French Pension Reform: New Day of Protests Underway Ahead of Crucial Court Ruling
If the reform is approved by the Constitutional Council, it remains to be seen if unions will call more strikes, with momentum clearly waning and employees reluctant to give up on salaries for what seems like a losing battle.
Hundreds of thousands of people took to the streets across France again on Thursday, April 13, to protest against President Emmanuel Macron’s pension reform in a final day of demonstrations before a crucial court decision on the legislation.
Police were expecting around 400,000-600,000 people to take part nationwide, less than half of the peak of nearly 1.3 million reached in March at the height of the protests against the bid to raise the retirement age to 64 from 62.
In Paris, as thousands marched along the designated protest route, some protesters holding lit flares veered off to the Constitutional Council, which is to decide Friday whether to nix any or all parts of the legislation.
They faced off with a large contingent of police deployed outside the building, where hours before the march got underway other protesters had dumped bags of garbage. The trash piles were cleaned up but signaled the start of a new strike by garbage collectors, timed to begin with the nationwide protest marches. A previous strike last month left the streets of the French capital filled for days with mounds of reeking refuse.
Also before the main march, more than 100 railroad workers marched down a Paris street of luxury boutiques, invading luxury conglomerate LVMH offices and going to the first floor before exiting.
Early on in the main Paris protest, security forces intervened to stop vandals damaging a shop, with 15 people detained, police said. Like in past protests, several hundred “radical elements” had mixed inside the march, police said.
Thousands also marched in Toulouse, Marseille and elsewhere. Tensions mounted at protests in Brittany, notably in Nantes and Rennes, where a car was burned.
“The mobilization is far from over,” the leader of the leftist CGT union, Sophie Binet, said at a trash incineration site south of Paris where several hundred protesters blocked garbage trucks. “As long as this reform isn’t withdrawn, the mobilization will continue in one form or another.”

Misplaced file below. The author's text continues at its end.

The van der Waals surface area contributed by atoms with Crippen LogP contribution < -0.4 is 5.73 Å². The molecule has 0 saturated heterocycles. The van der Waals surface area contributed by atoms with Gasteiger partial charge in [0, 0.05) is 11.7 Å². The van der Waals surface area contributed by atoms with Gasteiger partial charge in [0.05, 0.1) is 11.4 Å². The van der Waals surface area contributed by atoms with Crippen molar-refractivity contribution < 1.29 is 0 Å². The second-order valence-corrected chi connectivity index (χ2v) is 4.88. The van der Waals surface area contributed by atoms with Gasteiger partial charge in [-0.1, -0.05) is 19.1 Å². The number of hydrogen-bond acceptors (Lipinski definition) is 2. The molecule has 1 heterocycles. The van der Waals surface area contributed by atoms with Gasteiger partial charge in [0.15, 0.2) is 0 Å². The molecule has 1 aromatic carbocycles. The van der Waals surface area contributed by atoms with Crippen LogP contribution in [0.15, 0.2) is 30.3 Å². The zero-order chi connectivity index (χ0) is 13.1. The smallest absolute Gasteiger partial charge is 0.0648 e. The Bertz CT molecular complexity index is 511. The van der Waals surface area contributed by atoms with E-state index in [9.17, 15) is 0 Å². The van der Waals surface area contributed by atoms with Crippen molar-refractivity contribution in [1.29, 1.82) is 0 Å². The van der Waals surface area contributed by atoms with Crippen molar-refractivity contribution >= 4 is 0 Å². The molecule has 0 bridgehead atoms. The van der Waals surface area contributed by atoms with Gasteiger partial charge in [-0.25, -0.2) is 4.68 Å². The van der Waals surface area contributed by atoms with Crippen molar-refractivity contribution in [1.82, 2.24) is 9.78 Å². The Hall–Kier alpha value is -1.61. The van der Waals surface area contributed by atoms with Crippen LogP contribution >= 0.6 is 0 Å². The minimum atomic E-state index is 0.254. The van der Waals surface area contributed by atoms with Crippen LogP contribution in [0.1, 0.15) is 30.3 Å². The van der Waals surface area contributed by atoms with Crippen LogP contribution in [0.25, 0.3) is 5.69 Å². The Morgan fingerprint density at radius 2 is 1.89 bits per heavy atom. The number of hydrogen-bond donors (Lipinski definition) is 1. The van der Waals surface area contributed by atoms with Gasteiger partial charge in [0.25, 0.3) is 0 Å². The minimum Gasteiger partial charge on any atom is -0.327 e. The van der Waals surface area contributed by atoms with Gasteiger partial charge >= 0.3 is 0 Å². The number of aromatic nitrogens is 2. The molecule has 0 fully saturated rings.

Calls for new strikes
Most trains are running at state rail operator SNCF and the Paris public transport provider RATP, past bastions of strike participation. Meanwhile, the DGAC aviation authority has asked carriers to reduce flights to Nantes, Bordeaux and Toulouse airports by 20 percent – a far cry from past disruptions.
But the hard-left CGT union has called for new strikes by refinery workers and rubbish collectors, whose walkout left the streets of Paris heaving with rubbish for three weeks in March. Workers blocked the entrance to the Feyzin refinery near Lyon for two hours early on Thursday before police intervened, the local prefecture told AFP. Others blockaded a rubbish incinerator outside Paris.
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As on previous protest days, there were scuffles between police and protesters across the country, while demonstrators also stormed the headquarters of French luxury goods firm LVMH in Paris.
All eyes are currently on the Constitutional Council, the highest constitutional authority in the country, which is due to rule on the legality of the bill. “The decision from the Constitutional Council on Friday will bring an end to the democratic and constitutional procedures,” Macron told reporters on a trip to the Netherlands on Wednesday, adding that public debate “will continue, for sure”.
If the Council issues a greenlight – and ministers are privately confident it will – Macron hopes to sign the changes into law immediately, clearing the way for them to enter into force before the end of 2023.
Having repeatedly snubbed calls for talks with union leaders in recent weeks, the 45-year-old said he would invite labor representatives for discussions once the court decision was published. “I know that traces of our current disagreements will remain, but I will do it (call for talks) in a spirit of concord and with the desire to look to the future, whatever decision is announced,” he added.
If the law is approved, it remains to be seen if unions will call more strikes, with momentum clearly waning and employees reluctant to give up on salaries for what seems like a losing battle.
Depending on the court’s decision, unions are weighing a call for mass demonstrations on Labour Day, May 1, either spread nationwide or concentrated in Paris.
“I’m proud of the French social model and I defend it, but if we want to make it sustainable we have to produce more,” he said. “We have to re-industrialize the country. We have to decrease unemployment and we have to increase the quantity of work being delivered in the country. This pension reform is part of it.”
Speaking in the Netherlands, Macron linked the pension changes to the need for France to control public spending and his larger agenda for closer economic ties between European Union members.